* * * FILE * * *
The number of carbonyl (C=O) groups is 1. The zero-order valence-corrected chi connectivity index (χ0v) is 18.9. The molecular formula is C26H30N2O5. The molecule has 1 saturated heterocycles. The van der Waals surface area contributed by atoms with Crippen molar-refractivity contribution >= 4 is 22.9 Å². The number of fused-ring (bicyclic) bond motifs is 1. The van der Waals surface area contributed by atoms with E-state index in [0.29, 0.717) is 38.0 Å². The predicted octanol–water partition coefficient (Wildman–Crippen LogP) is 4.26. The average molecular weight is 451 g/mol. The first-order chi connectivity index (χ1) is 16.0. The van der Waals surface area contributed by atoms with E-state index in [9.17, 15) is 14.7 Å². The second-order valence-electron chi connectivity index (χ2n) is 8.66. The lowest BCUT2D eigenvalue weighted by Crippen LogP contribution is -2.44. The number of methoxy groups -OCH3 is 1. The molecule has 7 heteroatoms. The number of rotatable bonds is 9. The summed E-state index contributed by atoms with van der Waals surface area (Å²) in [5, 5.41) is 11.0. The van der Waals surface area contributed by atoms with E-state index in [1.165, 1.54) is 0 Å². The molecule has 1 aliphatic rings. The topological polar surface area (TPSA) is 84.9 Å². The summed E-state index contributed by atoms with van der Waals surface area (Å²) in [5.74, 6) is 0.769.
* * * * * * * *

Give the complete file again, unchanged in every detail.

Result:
The number of carbonyl (C=O) groups is 1. The zero-order valence-corrected chi connectivity index (χ0v) is 18.9. The molecular formula is C26H30N2O5. The molecule has 1 saturated heterocycles. The van der Waals surface area contributed by atoms with Crippen molar-refractivity contribution >= 4 is 22.9 Å². The number of fused-ring (bicyclic) bond motifs is 1. The van der Waals surface area contributed by atoms with E-state index in [0.29, 0.717) is 38.0 Å². The predicted octanol–water partition coefficient (Wildman–Crippen LogP) is 4.26. The average molecular weight is 451 g/mol. The first-order chi connectivity index (χ1) is 16.0. The van der Waals surface area contributed by atoms with E-state index in [9.17, 15) is 14.7 Å². The second-order valence-electron chi connectivity index (χ2n) is 8.66. The lowest BCUT2D eigenvalue weighted by Crippen LogP contribution is -2.44. The number of methoxy groups -OCH3 is 1. The molecule has 7 heteroatoms. The number of rotatable bonds is 9. The summed E-state index contributed by atoms with van der Waals surface area (Å²) in [5, 5.41) is 11.0. The van der Waals surface area contributed by atoms with E-state index in [1.165, 1.54) is 0 Å². The molecule has 1 aliphatic rings. The topological polar surface area (TPSA) is 84.9 Å². The summed E-state index contributed by atoms with van der Waals surface area (Å²) in [5.74, 6) is 0.769.